By Heather Lee
(This post was originally written by Heather in October, 2014, and is used with permission. The original can be viewed on her website Bentleather.net.)
Monday is our nature study day. We usually go to a local park with our Ambleside friends and explore and paint together. But nature study can happen at any moment. Walking to our car after church we spotted flashes of red in the magnolia trees around the chapel. Growing up in southeast Texas, magnolia trees have been a common part of the landscape of my memory. When I was about my daughter's age, I remember climbing to the top of an enormous magnolia tree in Nora Burgeoux's front yard. I remember perching near the top, looking down on the top of Nora's house, into the crowns of neighboring trees, just moments before my perch snapped and I fell, grasping at branches, bruising and scraping arms, legs, and shins. I managed to wrap myself around a branch about halfway from the bottom.
By Dawn Rhymer
This week I was pondering the beautiful gift we as parents receive through our children’s narrations: the gift of listening. I believe it is only through the hundreds of hours I have spent listening to my children’s narrations over this past year and the thousands more I will, Lord willing, listen to in the future that I am slowly being transformed into a true listener.
Ms. Mason wisely knew the value of our listening to our children. She shared a poignant story of Bobbie which can cut to the quick of a parent’s heart who has patted her child on the back and shooed him away, a bit too busy to take seriously his silly, prattling stories.
Bobbie will come home with a heroic narrative of a fight he has seen between 'Duke' and a dog in the street. It is wonderful! He has seen everything, and he tells everything with splendid vigour in the true epic vein; but so ingrained is our contempt for children that we see nothing in this but Bobbie's foolish childish way! (Volume 1, Home Education, p. 231)
We have updated our Policies listed under Retreat Details to include our Snow Policy.
"Snow Policy: There are no refunds due to bad weather unless state or interstate highways between the point of origin for a guest and The Hideaway have been officially closed by the state patrol."
We understand some might have concerns with traveling in or to Colorado in February. We gave much prayer and consideration in choosing February for the CME Retreat. Ultimately, we chose February because it seems like a much needed time to get a boost in our motivation in educating our children yet has a dearth of conferences and retreats. We also took into consideration that Colorado is a prime skiing vacation destination in February. We have many and excellent plows. Most importantly, we are praying for the Lord to guard the weekend and trusting in his final plan.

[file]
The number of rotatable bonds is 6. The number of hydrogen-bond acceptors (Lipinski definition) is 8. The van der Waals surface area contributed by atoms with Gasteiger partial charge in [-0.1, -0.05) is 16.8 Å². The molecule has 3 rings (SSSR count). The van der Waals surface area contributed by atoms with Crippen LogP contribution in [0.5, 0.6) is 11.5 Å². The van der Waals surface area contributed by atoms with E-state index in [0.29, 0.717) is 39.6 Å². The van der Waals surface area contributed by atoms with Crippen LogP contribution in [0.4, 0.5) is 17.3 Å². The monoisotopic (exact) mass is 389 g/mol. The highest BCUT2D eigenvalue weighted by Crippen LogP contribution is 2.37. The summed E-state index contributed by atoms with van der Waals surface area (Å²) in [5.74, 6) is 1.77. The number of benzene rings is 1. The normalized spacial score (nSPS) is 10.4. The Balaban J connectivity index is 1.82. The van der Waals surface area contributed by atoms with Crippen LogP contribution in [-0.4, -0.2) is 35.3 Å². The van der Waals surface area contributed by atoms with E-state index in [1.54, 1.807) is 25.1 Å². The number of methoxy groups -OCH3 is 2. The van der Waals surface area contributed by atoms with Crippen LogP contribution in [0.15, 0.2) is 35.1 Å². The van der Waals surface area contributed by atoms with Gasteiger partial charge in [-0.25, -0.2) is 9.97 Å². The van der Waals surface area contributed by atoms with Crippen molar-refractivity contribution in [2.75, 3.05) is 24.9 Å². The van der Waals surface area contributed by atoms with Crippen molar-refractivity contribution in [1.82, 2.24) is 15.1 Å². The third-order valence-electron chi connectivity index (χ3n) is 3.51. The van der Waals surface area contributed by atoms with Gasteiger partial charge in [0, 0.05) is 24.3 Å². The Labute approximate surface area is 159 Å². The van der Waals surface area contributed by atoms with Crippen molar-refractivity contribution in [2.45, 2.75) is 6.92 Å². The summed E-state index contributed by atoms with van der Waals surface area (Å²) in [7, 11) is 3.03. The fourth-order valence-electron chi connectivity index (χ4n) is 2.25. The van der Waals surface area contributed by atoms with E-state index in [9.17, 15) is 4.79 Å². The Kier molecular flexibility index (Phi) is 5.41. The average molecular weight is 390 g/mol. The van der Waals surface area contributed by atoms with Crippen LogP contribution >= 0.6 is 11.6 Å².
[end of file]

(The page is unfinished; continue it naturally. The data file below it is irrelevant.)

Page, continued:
The heart of man plans his way,
but the Lord establishes his steps.
If you have any additional questions or concerns you would like to share, please do not hesitate to contact us via our Contact Page.
We warmly invite you to join us for a Charlotte Mason Educational Retreat. We also warmly invite you to subscribe to the CME Retreat Blog. You can find out much about the retreat on the pages of this website, but through the blog, you will be able to learn more about a Charlotte Mason Education and the hearts and minds of the speakers. We will be posting to the blog weekly, and you will be hearing from all of us. We might write about some aspect of our workshops; we might write about some aspect of a Charlotte Mason Education where we have ourselves have been humbled and seen growth. If the need arises, we will also post any current news pertaining to the retreat itself. So, please join us. Grow with us; laugh with us; learn with us.
At the CME Retreat Blog we hope to share with you more information about a Charlotte Mason Education, the retreat, the speakers, the workshops and so much more!
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